After a long drought for initial public offerings (IPOs), the market has reopened somewhat. But while there are hundreds of $1bn+ “unicorn” companies on the sidelines, we don’t expect go-go conditions.
- With a successful new tech offering this week, public markets have unofficially reopened to new issues. We do not expect another IPO boom. Instead, we should see a more measured pace of new issues with a bias towards quality and profitable firms that do choose to go public.
- High-profile listings this year will likely set the tone for the 2024 IPO pipeline. Among US deals raising over $300 million tracked by Bloomberg, new listings are up 21% on average since their debuts this year. This is an encouraging first step for IPO hopefuls. However, our analysis of historical IPO performance shows that performance tends to lag over a 1-2 year horizon. Given this mixed history, we are unlikely to see a true wave of IPOs until the highest profile unicorns choose to take the plunge into the public spotlight.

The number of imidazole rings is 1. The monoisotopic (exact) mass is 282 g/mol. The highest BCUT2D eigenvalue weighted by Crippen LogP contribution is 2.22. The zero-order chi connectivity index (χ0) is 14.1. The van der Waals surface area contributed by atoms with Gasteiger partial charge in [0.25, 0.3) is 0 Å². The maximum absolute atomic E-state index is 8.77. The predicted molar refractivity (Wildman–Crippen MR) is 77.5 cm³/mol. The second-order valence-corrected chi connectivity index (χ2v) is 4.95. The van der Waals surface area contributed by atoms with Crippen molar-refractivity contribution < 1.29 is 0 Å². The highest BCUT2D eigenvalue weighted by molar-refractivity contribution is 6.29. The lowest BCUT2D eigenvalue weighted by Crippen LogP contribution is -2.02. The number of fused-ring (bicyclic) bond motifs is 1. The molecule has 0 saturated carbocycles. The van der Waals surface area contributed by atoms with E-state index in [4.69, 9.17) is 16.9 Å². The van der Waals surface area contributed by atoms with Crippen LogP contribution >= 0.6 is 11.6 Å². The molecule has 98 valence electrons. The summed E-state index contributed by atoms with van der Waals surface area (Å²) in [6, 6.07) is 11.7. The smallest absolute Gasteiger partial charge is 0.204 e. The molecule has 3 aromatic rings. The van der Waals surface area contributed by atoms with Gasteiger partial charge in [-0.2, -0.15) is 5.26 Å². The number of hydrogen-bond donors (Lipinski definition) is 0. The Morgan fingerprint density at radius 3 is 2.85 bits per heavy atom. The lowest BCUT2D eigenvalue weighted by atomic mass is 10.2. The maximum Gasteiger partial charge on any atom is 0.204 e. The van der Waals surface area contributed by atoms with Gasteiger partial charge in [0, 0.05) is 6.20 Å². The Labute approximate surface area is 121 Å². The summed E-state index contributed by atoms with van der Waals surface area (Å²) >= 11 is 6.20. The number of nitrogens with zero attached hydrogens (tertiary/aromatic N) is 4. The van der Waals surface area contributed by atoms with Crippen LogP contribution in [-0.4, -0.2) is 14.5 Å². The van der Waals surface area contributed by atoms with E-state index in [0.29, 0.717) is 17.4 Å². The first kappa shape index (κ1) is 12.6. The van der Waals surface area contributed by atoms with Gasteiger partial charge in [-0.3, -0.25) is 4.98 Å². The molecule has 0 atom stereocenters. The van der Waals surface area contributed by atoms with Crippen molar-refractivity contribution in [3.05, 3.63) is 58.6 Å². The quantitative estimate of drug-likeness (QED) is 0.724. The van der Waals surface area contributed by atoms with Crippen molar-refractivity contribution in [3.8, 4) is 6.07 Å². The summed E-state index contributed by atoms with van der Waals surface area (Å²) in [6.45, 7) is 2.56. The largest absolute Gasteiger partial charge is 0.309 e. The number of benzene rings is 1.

- As of July 28, there were an estimated 726 “unicorn” companies in the U.S, defined as privately-held startup companies that achieve a $1 billion post-money valuation in a private round of financing. Pitchbook estimates that the current backlog of companies that should have exited via IPO during the IPO drought of the last 18 months is approximately 220. As of this week, only two US unicorns have filed an S-1 to go public.
- The current slate of pending IPOs has the potential to provide a bit of momentum to a tech universe that has been relatively starved of good news beyond the biggest public stocks. Among late-stage IPO hopefuls are firms engaged in fintech and payments infrastructure, cyber security, aerospace, artificial intelligence, internet retail, logistics, marketing and education technology.